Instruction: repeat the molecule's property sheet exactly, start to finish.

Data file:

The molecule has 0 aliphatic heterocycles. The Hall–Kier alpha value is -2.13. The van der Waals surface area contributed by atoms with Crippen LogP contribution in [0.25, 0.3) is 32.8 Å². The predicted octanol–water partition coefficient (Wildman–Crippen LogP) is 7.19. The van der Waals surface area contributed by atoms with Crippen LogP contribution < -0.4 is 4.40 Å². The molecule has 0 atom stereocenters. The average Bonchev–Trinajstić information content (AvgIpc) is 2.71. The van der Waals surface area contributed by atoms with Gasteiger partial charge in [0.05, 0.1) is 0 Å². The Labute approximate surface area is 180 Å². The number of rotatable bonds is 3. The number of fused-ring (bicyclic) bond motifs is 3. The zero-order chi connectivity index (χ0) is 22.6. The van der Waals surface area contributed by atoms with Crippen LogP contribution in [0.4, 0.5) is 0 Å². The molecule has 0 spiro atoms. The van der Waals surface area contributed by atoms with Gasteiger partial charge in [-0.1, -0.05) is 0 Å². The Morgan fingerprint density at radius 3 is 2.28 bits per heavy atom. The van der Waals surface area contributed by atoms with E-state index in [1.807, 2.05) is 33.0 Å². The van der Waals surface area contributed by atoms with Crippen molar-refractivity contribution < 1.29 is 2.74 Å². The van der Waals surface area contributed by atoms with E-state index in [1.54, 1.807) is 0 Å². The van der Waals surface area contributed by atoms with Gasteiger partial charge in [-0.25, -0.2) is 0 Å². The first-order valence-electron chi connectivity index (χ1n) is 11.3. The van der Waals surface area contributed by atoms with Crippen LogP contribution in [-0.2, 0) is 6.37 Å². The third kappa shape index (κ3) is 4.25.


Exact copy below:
The molecule has 0 aliphatic heterocycles. The Hall–Kier alpha value is -2.13. The van der Waals surface area contributed by atoms with Crippen LogP contribution in [0.25, 0.3) is 32.8 Å². The predicted octanol–water partition coefficient (Wildman–Crippen LogP) is 7.19. The van der Waals surface area contributed by atoms with Crippen LogP contribution < -0.4 is 4.40 Å². The molecule has 0 atom stereocenters. The average Bonchev–Trinajstić information content (AvgIpc) is 2.71. The van der Waals surface area contributed by atoms with Gasteiger partial charge in [0.05, 0.1) is 0 Å². The Labute approximate surface area is 180 Å². The number of rotatable bonds is 3. The number of fused-ring (bicyclic) bond motifs is 3. The zero-order chi connectivity index (χ0) is 22.6. The van der Waals surface area contributed by atoms with Crippen LogP contribution in [0.4, 0.5) is 0 Å². The molecule has 0 spiro atoms. The van der Waals surface area contributed by atoms with Gasteiger partial charge in [-0.1, -0.05) is 0 Å². The Morgan fingerprint density at radius 3 is 2.28 bits per heavy atom. The van der Waals surface area contributed by atoms with E-state index in [1.807, 2.05) is 33.0 Å². The van der Waals surface area contributed by atoms with Crippen molar-refractivity contribution < 1.29 is 2.74 Å². The van der Waals surface area contributed by atoms with E-state index in [1.54, 1.807) is 0 Å². The van der Waals surface area contributed by atoms with Gasteiger partial charge in [-0.25, -0.2) is 0 Å². The first-order valence-electron chi connectivity index (χ1n) is 11.3. The van der Waals surface area contributed by atoms with Crippen LogP contribution in [-0.2, 0) is 6.37 Å². The third kappa shape index (κ3) is 4.25.